You can make immediate progress in extending your range upwards by basic improvements to your vocal technique. As you do that, you will be preparing yourself for more gradual improvement as time goes on. In order to get that first burst of new notes, you should understand what is holding you back, and how to remove those blocks.
The main culprits in limiting our vocal range are inefficient closing of the vocal cords, and throat and neck tension. A second culprit, even more limiting, is lack of confidence. Try the following:
1. Properly align yourself: stand with your feet shoulder with a part, make sure your head is straight up, as if connected to the ceiling by a wire, and that your shoulders are relaxed, down and back. Many vocal problems start by trying to sing from a hunch or compressed physical stance. The Alexander technique was designed to fix this problem. Search for it on the Internet and learn some of its basic habits.
2. Speak your way up the scale. Often, people tense themselves up subconsciously when they start to sing. A great exercise is to speak the song on the pitch. In other words, don't sustain the notes, and don't try to have a singing tone. Simply talk the song or the arpeggio all the way up to the top of your range. You only need to touch the note, not hold it or perform it.
3. Place your resonance properly. You should feel the buzz of singing in your mask (nose, eyes, and forehead). The way to best align your vocal cords is to properly open your mouth with your soft palate (the very top of your throat at the back of your mouth) gently raised. Place the back of your tongue up against your upper rear teeth, and the front of your tongue below your lower front teeth. That arch will help you raise your soft palate, to achieve the best opening for singing. Practice this on notes that are clearly within your current range. Feel the buzz of singing starting in the upper rear of your mouth, and vibrating through your mask.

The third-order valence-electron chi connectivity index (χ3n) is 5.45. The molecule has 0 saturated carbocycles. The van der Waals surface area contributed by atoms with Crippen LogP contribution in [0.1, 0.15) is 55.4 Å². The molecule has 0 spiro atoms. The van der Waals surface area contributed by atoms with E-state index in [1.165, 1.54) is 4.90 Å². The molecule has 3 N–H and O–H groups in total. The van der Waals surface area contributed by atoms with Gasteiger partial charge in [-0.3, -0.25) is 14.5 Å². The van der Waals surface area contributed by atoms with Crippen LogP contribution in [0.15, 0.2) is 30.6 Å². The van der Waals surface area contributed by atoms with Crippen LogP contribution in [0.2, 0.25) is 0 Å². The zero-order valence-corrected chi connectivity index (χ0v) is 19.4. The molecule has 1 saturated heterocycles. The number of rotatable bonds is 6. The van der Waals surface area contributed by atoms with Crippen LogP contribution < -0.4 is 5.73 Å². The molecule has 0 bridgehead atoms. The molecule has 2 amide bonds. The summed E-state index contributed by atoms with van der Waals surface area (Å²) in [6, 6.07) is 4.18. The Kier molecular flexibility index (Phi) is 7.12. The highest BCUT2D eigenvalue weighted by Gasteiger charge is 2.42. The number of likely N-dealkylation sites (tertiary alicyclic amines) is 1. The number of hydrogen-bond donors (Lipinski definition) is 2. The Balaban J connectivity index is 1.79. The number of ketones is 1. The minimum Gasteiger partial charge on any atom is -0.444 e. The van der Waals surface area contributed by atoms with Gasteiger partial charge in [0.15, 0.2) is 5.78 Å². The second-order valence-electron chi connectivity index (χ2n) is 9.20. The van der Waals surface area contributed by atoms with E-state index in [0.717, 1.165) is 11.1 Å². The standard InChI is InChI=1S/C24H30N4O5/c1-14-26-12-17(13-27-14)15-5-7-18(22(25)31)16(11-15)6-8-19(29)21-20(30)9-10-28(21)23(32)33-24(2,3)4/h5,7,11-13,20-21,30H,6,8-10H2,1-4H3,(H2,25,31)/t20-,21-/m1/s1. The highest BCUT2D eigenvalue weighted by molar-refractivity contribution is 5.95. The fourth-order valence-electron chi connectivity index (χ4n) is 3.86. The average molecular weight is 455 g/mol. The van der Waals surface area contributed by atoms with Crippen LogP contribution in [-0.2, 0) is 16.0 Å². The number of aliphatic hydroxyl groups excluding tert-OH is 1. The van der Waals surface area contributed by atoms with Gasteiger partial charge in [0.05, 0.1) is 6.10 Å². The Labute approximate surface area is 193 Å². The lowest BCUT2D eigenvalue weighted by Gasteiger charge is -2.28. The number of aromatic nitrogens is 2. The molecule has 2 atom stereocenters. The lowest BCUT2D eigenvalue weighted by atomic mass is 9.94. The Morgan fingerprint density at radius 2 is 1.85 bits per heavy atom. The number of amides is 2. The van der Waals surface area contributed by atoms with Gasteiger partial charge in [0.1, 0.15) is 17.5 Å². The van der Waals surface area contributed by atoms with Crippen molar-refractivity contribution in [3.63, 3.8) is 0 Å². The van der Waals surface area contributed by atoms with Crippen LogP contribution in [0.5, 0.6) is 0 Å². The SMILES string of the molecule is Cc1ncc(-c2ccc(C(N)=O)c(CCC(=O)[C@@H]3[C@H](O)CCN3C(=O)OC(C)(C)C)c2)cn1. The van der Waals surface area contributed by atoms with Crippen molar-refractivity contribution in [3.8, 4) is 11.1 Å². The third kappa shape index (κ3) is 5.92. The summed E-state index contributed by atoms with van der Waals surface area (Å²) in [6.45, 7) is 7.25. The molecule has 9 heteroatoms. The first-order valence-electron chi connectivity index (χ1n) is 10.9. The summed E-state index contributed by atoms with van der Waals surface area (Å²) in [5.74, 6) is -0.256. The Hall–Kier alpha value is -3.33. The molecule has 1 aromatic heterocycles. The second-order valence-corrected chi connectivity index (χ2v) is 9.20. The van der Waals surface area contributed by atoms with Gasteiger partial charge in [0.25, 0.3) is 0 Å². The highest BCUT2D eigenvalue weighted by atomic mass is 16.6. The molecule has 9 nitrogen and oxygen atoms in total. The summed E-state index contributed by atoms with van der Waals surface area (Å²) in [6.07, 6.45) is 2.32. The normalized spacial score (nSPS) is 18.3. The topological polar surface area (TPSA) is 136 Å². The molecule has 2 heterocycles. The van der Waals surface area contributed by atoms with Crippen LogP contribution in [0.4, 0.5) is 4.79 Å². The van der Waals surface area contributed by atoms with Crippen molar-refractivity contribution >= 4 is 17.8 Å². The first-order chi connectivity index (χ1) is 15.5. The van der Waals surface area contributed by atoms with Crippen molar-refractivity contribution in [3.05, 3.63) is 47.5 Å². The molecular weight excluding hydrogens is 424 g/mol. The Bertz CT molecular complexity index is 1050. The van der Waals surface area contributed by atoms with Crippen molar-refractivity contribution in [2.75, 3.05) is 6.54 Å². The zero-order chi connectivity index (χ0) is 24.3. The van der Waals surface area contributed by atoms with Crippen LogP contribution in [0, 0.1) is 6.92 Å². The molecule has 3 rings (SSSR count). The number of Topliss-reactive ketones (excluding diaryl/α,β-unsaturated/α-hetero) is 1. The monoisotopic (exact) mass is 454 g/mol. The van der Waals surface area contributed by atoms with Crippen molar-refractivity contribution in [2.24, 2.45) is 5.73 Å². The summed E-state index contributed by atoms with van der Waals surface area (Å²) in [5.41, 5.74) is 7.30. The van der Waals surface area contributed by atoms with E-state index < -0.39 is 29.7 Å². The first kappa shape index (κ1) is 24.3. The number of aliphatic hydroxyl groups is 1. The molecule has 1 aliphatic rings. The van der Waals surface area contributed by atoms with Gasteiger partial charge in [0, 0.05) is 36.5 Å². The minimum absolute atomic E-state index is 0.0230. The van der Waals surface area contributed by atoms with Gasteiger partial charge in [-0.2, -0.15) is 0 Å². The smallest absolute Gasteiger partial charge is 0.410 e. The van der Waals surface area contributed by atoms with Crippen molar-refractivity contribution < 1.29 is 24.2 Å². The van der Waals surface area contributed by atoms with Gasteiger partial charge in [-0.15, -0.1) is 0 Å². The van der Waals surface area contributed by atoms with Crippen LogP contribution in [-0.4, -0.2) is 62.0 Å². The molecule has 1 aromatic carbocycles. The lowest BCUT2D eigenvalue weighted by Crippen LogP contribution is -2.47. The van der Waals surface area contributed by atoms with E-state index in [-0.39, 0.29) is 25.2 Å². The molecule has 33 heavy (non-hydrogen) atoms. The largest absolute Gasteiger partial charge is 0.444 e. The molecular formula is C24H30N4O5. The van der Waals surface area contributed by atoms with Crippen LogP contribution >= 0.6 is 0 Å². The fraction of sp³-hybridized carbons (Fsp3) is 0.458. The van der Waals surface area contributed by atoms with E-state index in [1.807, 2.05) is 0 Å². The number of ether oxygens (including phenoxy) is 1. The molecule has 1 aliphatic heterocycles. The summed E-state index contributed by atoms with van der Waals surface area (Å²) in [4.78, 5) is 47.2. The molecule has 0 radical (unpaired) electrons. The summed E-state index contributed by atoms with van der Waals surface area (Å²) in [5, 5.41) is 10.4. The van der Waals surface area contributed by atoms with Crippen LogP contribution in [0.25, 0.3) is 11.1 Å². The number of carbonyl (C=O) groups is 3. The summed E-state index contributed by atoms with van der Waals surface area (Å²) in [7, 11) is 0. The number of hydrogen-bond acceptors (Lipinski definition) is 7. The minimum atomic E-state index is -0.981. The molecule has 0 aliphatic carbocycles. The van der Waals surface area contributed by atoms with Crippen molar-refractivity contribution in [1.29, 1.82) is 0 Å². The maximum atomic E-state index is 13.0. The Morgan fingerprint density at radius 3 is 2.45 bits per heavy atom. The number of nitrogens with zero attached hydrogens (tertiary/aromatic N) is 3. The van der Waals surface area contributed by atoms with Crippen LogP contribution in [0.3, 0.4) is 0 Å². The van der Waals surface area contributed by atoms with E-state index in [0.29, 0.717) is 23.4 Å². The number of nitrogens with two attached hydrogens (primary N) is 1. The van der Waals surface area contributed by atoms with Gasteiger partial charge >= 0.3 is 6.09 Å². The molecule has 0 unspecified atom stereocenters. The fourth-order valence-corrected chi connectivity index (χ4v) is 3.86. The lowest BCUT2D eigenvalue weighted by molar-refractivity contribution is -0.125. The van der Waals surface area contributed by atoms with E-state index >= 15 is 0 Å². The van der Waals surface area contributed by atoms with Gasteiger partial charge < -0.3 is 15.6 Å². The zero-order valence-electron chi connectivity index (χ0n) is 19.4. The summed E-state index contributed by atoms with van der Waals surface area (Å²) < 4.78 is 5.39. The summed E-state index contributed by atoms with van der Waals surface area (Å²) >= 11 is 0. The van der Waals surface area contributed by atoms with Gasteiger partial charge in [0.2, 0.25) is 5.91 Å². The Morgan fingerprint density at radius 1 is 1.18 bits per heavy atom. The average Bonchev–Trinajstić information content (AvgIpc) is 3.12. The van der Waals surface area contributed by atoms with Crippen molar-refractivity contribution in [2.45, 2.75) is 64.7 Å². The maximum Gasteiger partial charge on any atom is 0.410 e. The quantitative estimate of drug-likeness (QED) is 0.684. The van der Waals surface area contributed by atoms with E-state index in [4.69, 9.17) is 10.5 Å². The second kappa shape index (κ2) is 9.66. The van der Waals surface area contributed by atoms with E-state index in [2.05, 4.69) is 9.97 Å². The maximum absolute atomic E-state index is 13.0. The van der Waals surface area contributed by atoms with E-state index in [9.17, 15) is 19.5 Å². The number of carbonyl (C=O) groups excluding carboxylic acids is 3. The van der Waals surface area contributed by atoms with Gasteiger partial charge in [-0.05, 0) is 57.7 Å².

4. Use the launch method. It's very hard to sing a high note without preparation. Music almost always includes a " launch note" that is comfortably in your range, right before the high " money note." Don't think of singing the high note, think of singing the comfortable launch note and keeping it going through the high note, all the way to the comfortable notes after the high note. Keep the resonance placed in the same part of your mouth and mask all the way through the musical phrase.
5. Use the " restate" method for longer high notes. Instead of singing a long note, sing a short note and restate it many times. Imagine poking a balloon time after time to keep it in the air. In the speaking exercise, you learned to just touch that high note. Now, you will keep touching it, without leading it completely go, time and time again, for as long as the note needs to be held.
These are just a few of the techniques that have been proven over time to improve your range and make your singing more effective and powerful. Learn how to eliminate all of the vocal blocks that limit your singing by getting my eGuide, " Vocal Excellence." It comes FREE with Singing Excellence, or you can download it for only $5. For a more comprehensive online vocal training system, that will save you hundreds of dollars, check out Singorama. A voice lesson can cost USD100. Singorama is a thorough, amazingly effective system for learning how to sing like a pro.
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As a musical theater director and producer, I can't stress enough how important feeling your song is. You want to move your audience, you want to be special on stage. If you're just making musical noises, neither of those goals will be achieved. The best way to learn how to feel a song is to study acting techniques! Here are two ingredients that will help you tremendously..
1. Make the song about something personal. Your imagination is every bit as important as your voice in effective singing. Before you perform, think through what the song is really about, for YOU. What is the theme, personal story, message in this song that you, the human being singing it, can relate to? For example, if you are singing Billy Joel's " Just the Way You Are," who are you singing it to? Who, in the your life, do you want to remain the same, forever? Is it your mother, your spouse, your pet? When you find that personal connection, use your imagination to connect everything you sing to it.